My sense of Latinidad was not really brought into focus until I went to Muhlenberg College in Allentown, Pennsylvania. I was pre-med, an EMT, played football and pledged a fraternity. I did not want to fit into any labels. I decided I would major in Spanish since I “knew” the language. I got the chance to dive deep into literature and go into the broader Latinx community of Allentown thanks to Dr. Erika Sutherland, a great teacher, friend and mentor. Another friend and mentor from the admissions office, Cynthia Amaya, also helped me understand that even if I did not want a label to be put on me as a Latino male, a label was being put nonetheless — and that we are always being judged and examined under that label.

It was upon that realization that I became active in promoting higher education as the great equalizer. I took what I learned from Erika and Cynthia and many others to be the change we want to see. It is with this approach that we took on the task to start a center on the campus of the University of North Carolina at Chapel Hill. We rallied around our communities and pushed and pushed. Although it took us over a decade to accomplish it, we did so. Now we are working to make the center able to support, educate, engage and promote our communities.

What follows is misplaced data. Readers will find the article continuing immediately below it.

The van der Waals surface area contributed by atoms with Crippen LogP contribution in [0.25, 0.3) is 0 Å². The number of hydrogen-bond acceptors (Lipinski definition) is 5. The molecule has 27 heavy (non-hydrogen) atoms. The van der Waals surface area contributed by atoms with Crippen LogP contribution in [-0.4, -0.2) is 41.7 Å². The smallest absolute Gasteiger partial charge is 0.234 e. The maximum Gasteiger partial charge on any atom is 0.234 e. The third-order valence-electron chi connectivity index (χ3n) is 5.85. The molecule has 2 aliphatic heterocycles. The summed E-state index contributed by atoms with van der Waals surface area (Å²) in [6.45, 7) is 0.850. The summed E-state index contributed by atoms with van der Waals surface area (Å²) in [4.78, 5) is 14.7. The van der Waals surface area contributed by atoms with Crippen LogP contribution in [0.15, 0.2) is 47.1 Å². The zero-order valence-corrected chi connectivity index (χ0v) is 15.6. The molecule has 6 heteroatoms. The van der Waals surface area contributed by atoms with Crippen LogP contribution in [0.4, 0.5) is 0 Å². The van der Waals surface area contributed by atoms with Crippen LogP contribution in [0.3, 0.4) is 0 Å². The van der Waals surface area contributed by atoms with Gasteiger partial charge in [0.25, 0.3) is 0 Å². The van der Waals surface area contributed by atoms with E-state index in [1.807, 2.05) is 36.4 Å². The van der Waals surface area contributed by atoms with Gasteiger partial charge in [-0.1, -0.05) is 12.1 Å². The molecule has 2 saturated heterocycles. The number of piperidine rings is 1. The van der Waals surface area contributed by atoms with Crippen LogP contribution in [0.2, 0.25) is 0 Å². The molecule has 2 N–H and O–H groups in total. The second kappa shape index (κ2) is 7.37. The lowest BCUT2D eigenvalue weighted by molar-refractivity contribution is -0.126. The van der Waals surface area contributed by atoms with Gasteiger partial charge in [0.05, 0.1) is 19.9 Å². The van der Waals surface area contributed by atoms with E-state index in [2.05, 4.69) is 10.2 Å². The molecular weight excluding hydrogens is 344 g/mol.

Maribel Carrion, MBA ’86

executive director, student administration systems, ITS

When I was a student in North Carolina, teachers often struggled to pronounce my name correctly and would often ask where I was from. In my first year of high school, I had a new experience with my name: When I stepped into my PE class, it was the boys’ class. The coach sent me to the principal’s office to reschedule. I’m sorry to say that it happened again the next year, same boys’ PE class, same coach sending me back.

Talk about feeling different!

I was born in San Juan, Puerto Rico, but did not grow up there. My father was in the military, so home was wherever he was stationed. The result was an upbringing where I didn’t feel I fully belonged anywhere. I always felt divided: At home with family, I was one person, at school and then work I was another.

When I first came to Carolina as an undergrad, the only other Latina I knew was my sister, also a student here. When I returned to Carolina as a grad student years later, Latinos were still few and far between — especially as instructors. That was decades ago, and Carolina today is very different.

Since I started working at Carolina in 2009, I’ve had the pleasure of meeting other Latino staff and faculty, as well as many Latino students. It makes a difference in how you feel about a place when you get to spend time with others who have a similar background and language. That is why I wanted to see the Carolina Latinx Center established. It was important that students especially had a place where they were comfortable being themselves wholly — and to have a place they could come back to at Carolina and reconnect in the future.